Guyana, other Caribbean nations creating regional energy plan to attract investors


Guyana and other Caribbean countries are working on a new regional plan as part of efforts to attract investors who can fund the region’s energy needs, President Dr. Irfaan Ali announced on Monday.

The Guyanese Head of State, while speaking at the opening ceremony of Suriname’s oil and gas summit in Paramaribo, emphatically stated that the Caribbean countries will not be bullied into ceasing oil and gas production, since there are pressing developmental needs here.

And together, the oil-rich countries will be crafting a common strategy that is expected to attract investors who will help fund development needs in the region.

“We are proposing to move rapidly on a regional energy strategy to look at all potential areas for investment, to bring investors together, to bring the markets together, and to see how as quickly and transparently as possible we can unlock those opportunities.

“By the end of the next quarter, investors can have a fair and clear understanding of what the energy strategy and energy needs of this region will be,” President Ali said on Monday.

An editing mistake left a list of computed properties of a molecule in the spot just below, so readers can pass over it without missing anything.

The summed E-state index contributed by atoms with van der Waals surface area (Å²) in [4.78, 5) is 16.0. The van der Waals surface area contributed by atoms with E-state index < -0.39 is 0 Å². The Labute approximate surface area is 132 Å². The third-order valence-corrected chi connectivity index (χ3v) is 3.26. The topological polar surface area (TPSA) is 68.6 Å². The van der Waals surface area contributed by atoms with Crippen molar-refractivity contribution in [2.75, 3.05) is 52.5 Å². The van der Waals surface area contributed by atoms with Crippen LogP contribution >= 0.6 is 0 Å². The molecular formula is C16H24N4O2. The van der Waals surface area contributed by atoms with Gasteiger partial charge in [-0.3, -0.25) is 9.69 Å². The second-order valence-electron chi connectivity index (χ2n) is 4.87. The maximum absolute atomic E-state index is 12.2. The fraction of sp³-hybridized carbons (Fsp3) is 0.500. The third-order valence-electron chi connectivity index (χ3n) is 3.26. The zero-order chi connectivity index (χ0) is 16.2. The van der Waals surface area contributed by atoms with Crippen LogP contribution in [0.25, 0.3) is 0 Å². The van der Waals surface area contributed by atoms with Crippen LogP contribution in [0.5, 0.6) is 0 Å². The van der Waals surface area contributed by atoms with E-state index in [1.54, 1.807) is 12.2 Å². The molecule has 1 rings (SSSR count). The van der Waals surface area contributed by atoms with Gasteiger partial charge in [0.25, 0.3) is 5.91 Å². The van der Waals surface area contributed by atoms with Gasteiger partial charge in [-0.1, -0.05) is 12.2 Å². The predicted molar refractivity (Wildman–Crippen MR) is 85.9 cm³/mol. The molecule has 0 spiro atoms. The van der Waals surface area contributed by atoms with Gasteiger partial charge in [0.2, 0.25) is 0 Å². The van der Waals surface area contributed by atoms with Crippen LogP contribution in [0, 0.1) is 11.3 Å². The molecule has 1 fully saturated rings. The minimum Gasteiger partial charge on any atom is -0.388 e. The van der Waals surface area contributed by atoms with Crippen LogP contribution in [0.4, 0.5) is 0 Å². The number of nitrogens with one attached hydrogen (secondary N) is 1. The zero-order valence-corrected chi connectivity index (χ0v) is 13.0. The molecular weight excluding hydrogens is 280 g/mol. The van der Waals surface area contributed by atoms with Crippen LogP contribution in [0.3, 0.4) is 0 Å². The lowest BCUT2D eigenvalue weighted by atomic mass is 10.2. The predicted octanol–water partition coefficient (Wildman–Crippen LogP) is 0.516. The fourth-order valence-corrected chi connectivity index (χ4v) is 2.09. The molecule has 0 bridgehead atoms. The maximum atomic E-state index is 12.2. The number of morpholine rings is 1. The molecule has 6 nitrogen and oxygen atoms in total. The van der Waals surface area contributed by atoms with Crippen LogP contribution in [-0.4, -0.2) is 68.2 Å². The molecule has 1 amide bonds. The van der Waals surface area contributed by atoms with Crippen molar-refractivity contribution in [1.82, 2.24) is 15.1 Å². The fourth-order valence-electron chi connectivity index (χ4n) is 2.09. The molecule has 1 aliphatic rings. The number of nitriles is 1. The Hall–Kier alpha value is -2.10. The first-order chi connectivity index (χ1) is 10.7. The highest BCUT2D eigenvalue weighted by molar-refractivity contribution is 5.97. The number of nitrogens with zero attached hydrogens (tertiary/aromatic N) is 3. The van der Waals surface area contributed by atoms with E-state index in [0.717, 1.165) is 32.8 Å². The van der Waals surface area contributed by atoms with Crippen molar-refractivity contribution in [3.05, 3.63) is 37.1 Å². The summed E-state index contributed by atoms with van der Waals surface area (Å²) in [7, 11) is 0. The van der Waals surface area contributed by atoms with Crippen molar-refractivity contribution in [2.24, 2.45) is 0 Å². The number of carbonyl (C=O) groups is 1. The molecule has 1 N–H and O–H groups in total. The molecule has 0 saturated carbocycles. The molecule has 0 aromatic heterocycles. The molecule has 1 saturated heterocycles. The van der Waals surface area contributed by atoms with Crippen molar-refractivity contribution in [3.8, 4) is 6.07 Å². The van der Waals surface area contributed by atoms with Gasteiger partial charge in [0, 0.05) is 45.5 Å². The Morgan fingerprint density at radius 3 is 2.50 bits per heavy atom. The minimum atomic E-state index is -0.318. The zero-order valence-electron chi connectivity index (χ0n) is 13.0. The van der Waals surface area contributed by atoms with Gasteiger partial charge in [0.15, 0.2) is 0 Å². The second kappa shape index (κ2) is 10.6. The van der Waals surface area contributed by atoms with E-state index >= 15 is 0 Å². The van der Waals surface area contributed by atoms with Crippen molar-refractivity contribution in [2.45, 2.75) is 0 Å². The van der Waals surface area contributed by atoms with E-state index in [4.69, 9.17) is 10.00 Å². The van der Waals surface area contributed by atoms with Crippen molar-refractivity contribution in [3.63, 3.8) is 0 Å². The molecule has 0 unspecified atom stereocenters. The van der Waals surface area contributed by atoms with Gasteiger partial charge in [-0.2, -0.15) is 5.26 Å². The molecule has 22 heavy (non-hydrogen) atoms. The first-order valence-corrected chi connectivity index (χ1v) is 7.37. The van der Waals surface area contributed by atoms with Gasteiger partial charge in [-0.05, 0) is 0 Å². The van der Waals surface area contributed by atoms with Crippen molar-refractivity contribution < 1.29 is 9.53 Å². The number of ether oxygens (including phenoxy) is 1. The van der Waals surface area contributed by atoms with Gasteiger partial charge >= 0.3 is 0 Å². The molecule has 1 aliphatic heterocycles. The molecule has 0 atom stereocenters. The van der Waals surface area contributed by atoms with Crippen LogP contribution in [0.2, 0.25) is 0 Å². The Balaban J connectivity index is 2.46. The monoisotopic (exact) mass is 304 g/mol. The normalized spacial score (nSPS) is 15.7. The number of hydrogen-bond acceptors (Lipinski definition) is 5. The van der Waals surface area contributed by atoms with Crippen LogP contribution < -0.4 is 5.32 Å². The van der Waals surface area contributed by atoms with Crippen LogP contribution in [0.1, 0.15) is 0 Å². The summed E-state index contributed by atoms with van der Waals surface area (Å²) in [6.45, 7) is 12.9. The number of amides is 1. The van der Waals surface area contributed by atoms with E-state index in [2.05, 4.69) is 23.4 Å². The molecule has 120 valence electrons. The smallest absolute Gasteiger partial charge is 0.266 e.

President Irfaan Ali addressing the opening of Suriname’s oil and gas summit. [Photo: Office of the President/ June 27, 2022]
Guyana, Suriname and Trinidad and Tobago are the oil-rich countries of the Caribbean. Together with northern Brazil and potentially, Barbados, these countries are expected to meet the region’s energy needs.

Energy needs are also expected to be met as all countries transition towards the use of more renewable energy sources- be it natural gas or solar, wind and hydro power.

The three countries that are geographically located on the South American continent are already working towards the development of an energy corridor. And Guyana and Suriname, which are part of the prolific Guiana basin, are expected to pool natural gas resources.

With these plans, President Ali said that the oil- rich Caribbean countries “must work aggressively” and “have to remove bureaucratic delays and approach the projects with dynamism”.

He also called on the region’s private sector to capitalise on the increased developmental impetus and the opportunities for development that exist.

Why these efforts are all the more important, the President said, is because the region has been particularly vulnerable to external challenges such as the COVID-19 pandemic, the Ukraine/ Russia crisis and climate change.

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